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509-J hires coaches for spring sports


   Two new spring sports coaches were hired for Madras High School at the Monday night meeting of the 509-J Board of Directors.
   Stann Dmytryk will be the head baseball coach, and Paul Brown will be the head track coach. Both were hired on a one-year temporary contract. Brown also resigned his assistant track coach position in order to accept the head coaching job.
   MHS athletic director Steve Johnson also noted that the MHS football program's request to be moved to a lower league classification (5A to 4A), based on its 861 student enrollment, had been denied. However, MHS will be allowed to continue its independent playing schedule next year.
   The board narrowed down a list of 26 applications to choose a superintendent screening committee with members from administration, teachers, parents and the community.
   Those selected to do the screening are:
   Parents: Tina Bell, Floyd Calica, Suzanne El-Attar Evans, Julie Hartman, David Jordan, Sue Matters, and Debi Stinson.
   Community members:Warren Bowles, Karen Esvelt, Michael Goss, Jim Leach, Dana St. John, and Barbara Williams.
   Teachers: Evan Brown, Grant Faulconer, Brian Gallagher, Renee Rodin, and Catherine Sergeant.
   Administrators: Marlys Alger, Sarah Braman-Smith, Barbara Garland, and Craig Morgan.
   "This was a great show of support from the community," Superintendent Kay Baker said of the large number of applicants.
   In a report on an audit of 509-J finances, Judy Van Nice of Greer, Mahr and Associates, CPAs, stated, "We've issued a clean opinion on the district's financial statements. No issues came up."
   There was a recommendation that the district do a physical inventory (of desks, computers, etc.) periodically.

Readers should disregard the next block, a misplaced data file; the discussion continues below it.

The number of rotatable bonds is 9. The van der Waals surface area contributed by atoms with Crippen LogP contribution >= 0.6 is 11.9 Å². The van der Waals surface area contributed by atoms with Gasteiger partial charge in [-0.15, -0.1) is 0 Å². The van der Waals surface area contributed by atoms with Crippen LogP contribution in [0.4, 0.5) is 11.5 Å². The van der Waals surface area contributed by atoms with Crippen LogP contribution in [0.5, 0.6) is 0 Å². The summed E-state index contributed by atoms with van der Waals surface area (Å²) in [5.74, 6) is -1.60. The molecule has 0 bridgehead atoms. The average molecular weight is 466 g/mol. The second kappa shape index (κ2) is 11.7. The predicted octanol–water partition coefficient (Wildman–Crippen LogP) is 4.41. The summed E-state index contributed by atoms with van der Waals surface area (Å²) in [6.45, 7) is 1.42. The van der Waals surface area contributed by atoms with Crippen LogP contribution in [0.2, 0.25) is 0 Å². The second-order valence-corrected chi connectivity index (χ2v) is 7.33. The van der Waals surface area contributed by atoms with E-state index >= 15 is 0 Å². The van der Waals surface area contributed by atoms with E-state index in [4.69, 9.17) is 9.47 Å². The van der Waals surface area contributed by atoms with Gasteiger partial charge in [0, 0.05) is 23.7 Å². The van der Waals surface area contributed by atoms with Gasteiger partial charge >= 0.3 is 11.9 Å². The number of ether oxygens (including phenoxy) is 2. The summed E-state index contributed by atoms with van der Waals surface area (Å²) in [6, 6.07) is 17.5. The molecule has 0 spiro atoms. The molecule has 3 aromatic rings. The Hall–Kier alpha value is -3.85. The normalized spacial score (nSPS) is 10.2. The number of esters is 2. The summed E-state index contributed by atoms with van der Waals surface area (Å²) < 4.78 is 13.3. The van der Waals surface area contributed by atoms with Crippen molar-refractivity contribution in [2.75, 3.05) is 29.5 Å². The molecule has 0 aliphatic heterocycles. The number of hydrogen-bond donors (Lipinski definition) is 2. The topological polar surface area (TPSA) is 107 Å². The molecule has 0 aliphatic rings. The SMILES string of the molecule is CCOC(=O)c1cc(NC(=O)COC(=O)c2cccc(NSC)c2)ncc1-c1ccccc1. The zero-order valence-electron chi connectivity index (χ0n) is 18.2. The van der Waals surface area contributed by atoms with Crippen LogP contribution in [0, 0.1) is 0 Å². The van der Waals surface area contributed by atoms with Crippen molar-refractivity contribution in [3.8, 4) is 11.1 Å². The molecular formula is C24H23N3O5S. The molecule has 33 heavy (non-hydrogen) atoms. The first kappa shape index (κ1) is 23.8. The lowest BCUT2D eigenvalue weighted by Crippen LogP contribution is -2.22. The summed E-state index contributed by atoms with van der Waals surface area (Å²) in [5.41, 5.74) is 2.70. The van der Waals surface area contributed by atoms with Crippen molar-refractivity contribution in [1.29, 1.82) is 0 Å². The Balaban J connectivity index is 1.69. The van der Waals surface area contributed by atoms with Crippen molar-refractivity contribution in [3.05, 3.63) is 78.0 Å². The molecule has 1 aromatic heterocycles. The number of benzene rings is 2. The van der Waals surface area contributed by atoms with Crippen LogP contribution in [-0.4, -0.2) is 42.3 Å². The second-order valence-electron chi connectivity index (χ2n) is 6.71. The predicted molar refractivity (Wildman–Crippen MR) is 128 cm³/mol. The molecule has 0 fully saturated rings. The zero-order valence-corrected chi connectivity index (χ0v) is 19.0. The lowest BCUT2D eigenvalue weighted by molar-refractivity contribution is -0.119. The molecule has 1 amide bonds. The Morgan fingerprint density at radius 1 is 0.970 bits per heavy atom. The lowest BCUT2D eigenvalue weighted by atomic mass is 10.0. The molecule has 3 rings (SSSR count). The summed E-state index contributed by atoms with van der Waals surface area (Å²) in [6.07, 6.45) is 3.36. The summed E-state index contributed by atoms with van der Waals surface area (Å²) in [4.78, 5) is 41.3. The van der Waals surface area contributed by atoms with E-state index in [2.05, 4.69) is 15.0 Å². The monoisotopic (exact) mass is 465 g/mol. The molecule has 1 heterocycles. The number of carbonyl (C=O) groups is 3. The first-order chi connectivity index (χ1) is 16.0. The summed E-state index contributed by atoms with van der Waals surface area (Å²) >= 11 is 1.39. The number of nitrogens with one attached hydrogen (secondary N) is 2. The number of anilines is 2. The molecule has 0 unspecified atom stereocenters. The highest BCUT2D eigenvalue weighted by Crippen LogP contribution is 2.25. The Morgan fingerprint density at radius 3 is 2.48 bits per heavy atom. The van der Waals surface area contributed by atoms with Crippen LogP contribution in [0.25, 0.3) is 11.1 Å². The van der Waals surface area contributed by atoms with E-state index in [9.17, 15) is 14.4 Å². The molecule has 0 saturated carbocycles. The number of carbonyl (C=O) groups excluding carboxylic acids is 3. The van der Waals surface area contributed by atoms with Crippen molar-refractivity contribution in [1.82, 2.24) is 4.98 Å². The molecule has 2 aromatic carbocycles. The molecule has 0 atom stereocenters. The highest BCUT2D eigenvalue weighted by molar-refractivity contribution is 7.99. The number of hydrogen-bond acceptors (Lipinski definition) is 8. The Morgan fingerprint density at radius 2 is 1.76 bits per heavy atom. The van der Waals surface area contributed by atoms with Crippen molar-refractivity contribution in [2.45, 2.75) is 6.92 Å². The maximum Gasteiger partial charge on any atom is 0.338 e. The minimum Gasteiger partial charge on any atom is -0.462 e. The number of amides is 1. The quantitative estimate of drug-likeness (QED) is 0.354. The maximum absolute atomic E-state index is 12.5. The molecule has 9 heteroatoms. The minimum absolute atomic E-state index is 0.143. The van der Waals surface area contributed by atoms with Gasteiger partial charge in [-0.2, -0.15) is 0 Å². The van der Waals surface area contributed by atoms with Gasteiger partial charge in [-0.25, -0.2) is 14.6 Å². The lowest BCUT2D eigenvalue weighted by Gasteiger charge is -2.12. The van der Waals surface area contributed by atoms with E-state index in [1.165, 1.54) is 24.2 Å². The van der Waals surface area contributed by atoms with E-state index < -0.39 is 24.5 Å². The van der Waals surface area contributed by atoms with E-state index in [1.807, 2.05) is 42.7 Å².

A review of the history of the county's request to purchase five to six acres of 509-J property on Loucks Road in order to expand the cemetery, was presented by County Commissioner Bill Bellamy and County Executive Director Jeff Rasmussen.
   Bellamy said the request, made in 1997, had languished due to state laws.
   "We found out that land-use laws wouldn't allow us to do it because a cemetery has to be in the Urban Growth Boundary. That's why it took so long," Bellamy said.
   It has taken the past 10 years to get that area into the UGB, so that the request can again be considered, Bellamy said, noting that Mountain View Cemetery only has the capacity to last another eight to 10 years.
   The board approved a motion to do a joint appraisal on the property with the county.
   "If you agree to sell that parcel, we'd like to do it before Kay (Baker) leaves so we don't have to reintroduce (the idea) to a new administration," Bellamy pointed out.
   The board adopted a large Tobacco, Alcohol and Drug Prevention and Intervention Plan for kindergarten through 12th grade, which pulls together programs from several different schools into one policy.
   Steve Johnson noted Jefferson County Middle School uses the curriculum "Choosing Not To Use," "Here's Looking At You," "Life Skills Training," "Project Alert," "Health Smart," and "Lions Quest."
   Beginning in the fall, he said, funds from a Department of Justice grant will provide the Gang Resistance Education And Training (GREAT) program for fourth through sixth grades.
   Four of the district's eight schools are currently using the Positive Behavior Support Program to create a positive school environment.
   Citing the Healthy Teen Survey, taken each year at MHS and JCMS, Johnson said it showed, "We need to get the kids involved in prevention education at the elementary grades."
   An anonymous donation of $2,000 was accepted to be used to construct a door on the MHS stage to allow performers to exit the stage area without having to walk into the audience.